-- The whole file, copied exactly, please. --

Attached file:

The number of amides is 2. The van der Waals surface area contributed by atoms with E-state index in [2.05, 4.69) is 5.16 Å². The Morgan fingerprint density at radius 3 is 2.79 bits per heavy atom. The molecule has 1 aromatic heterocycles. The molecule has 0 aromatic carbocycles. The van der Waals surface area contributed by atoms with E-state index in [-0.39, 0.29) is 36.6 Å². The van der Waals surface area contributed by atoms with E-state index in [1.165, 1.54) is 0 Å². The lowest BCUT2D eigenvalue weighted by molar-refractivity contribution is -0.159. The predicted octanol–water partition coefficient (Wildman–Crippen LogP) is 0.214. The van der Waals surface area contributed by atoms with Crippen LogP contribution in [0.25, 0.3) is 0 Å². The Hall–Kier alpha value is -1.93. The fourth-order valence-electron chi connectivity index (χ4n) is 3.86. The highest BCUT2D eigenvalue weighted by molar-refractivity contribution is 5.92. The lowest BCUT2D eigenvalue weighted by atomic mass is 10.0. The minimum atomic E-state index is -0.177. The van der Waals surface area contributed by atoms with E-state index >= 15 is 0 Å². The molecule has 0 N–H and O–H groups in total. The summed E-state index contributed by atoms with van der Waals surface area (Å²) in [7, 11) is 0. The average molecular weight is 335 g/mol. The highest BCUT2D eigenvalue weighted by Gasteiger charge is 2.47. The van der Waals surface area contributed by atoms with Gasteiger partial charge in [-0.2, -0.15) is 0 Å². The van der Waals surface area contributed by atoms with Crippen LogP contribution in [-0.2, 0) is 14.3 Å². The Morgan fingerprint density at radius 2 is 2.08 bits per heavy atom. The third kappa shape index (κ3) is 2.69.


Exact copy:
The number of amides is 2. The van der Waals surface area contributed by atoms with E-state index in [2.05, 4.69) is 5.16 Å². The Morgan fingerprint density at radius 3 is 2.79 bits per heavy atom. The molecule has 1 aromatic heterocycles. The molecule has 0 aromatic carbocycles. The van der Waals surface area contributed by atoms with E-state index in [-0.39, 0.29) is 36.6 Å². The van der Waals surface area contributed by atoms with E-state index in [1.165, 1.54) is 0 Å². The lowest BCUT2D eigenvalue weighted by molar-refractivity contribution is -0.159. The predicted octanol–water partition coefficient (Wildman–Crippen LogP) is 0.214. The van der Waals surface area contributed by atoms with Crippen LogP contribution in [0.25, 0.3) is 0 Å². The Hall–Kier alpha value is -1.93. The fourth-order valence-electron chi connectivity index (χ4n) is 3.86. The highest BCUT2D eigenvalue weighted by molar-refractivity contribution is 5.92. The lowest BCUT2D eigenvalue weighted by atomic mass is 10.0. The minimum atomic E-state index is -0.177. The van der Waals surface area contributed by atoms with E-state index >= 15 is 0 Å². The molecule has 0 N–H and O–H groups in total. The summed E-state index contributed by atoms with van der Waals surface area (Å²) in [7, 11) is 0. The average molecular weight is 335 g/mol. The highest BCUT2D eigenvalue weighted by Gasteiger charge is 2.47. The van der Waals surface area contributed by atoms with Gasteiger partial charge in [-0.2, -0.15) is 0 Å². The van der Waals surface area contributed by atoms with Crippen LogP contribution in [-0.2, 0) is 14.3 Å². The Morgan fingerprint density at radius 2 is 2.08 bits per heavy atom. The third kappa shape index (κ3) is 2.69.